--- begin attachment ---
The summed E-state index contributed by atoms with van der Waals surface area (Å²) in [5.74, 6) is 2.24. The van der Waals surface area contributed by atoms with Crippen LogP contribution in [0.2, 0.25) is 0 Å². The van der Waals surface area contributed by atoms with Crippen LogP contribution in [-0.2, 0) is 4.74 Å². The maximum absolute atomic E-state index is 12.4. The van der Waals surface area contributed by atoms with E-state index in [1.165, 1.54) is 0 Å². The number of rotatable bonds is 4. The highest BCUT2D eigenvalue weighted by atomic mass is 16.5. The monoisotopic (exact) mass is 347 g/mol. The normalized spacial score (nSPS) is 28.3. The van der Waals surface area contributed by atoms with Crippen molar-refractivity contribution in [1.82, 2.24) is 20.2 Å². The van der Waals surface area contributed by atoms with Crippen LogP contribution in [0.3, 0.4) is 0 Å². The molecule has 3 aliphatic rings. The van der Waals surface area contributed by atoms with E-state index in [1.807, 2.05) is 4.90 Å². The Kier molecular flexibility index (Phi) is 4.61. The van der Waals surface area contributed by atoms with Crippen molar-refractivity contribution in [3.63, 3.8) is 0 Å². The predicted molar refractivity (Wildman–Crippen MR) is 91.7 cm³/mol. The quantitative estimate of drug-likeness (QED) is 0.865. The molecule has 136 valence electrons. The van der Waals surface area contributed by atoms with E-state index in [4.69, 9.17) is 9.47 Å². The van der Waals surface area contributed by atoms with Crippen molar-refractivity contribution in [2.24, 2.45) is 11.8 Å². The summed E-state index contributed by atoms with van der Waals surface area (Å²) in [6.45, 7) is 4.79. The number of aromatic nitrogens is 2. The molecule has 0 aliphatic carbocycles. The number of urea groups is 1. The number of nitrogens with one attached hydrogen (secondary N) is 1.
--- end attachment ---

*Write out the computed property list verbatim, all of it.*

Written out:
The summed E-state index contributed by atoms with van der Waals surface area (Å²) in [5.74, 6) is 2.24. The van der Waals surface area contributed by atoms with Crippen LogP contribution in [0.2, 0.25) is 0 Å². The van der Waals surface area contributed by atoms with Crippen LogP contribution in [-0.2, 0) is 4.74 Å². The maximum absolute atomic E-state index is 12.4. The van der Waals surface area contributed by atoms with E-state index in [1.165, 1.54) is 0 Å². The number of rotatable bonds is 4. The highest BCUT2D eigenvalue weighted by atomic mass is 16.5. The monoisotopic (exact) mass is 347 g/mol. The normalized spacial score (nSPS) is 28.3. The van der Waals surface area contributed by atoms with Crippen molar-refractivity contribution in [1.82, 2.24) is 20.2 Å². The van der Waals surface area contributed by atoms with Crippen LogP contribution in [0.3, 0.4) is 0 Å². The molecule has 3 aliphatic rings. The van der Waals surface area contributed by atoms with E-state index in [1.807, 2.05) is 4.90 Å². The Kier molecular flexibility index (Phi) is 4.61. The van der Waals surface area contributed by atoms with Crippen molar-refractivity contribution in [3.63, 3.8) is 0 Å². The predicted molar refractivity (Wildman–Crippen MR) is 91.7 cm³/mol. The quantitative estimate of drug-likeness (QED) is 0.865. The molecule has 136 valence electrons. The van der Waals surface area contributed by atoms with E-state index in [4.69, 9.17) is 9.47 Å². The van der Waals surface area contributed by atoms with Crippen molar-refractivity contribution in [2.24, 2.45) is 11.8 Å². The summed E-state index contributed by atoms with van der Waals surface area (Å²) in [6.45, 7) is 4.79. The number of aromatic nitrogens is 2. The molecule has 0 aliphatic carbocycles. The number of urea groups is 1. The number of nitrogens with one attached hydrogen (secondary N) is 1.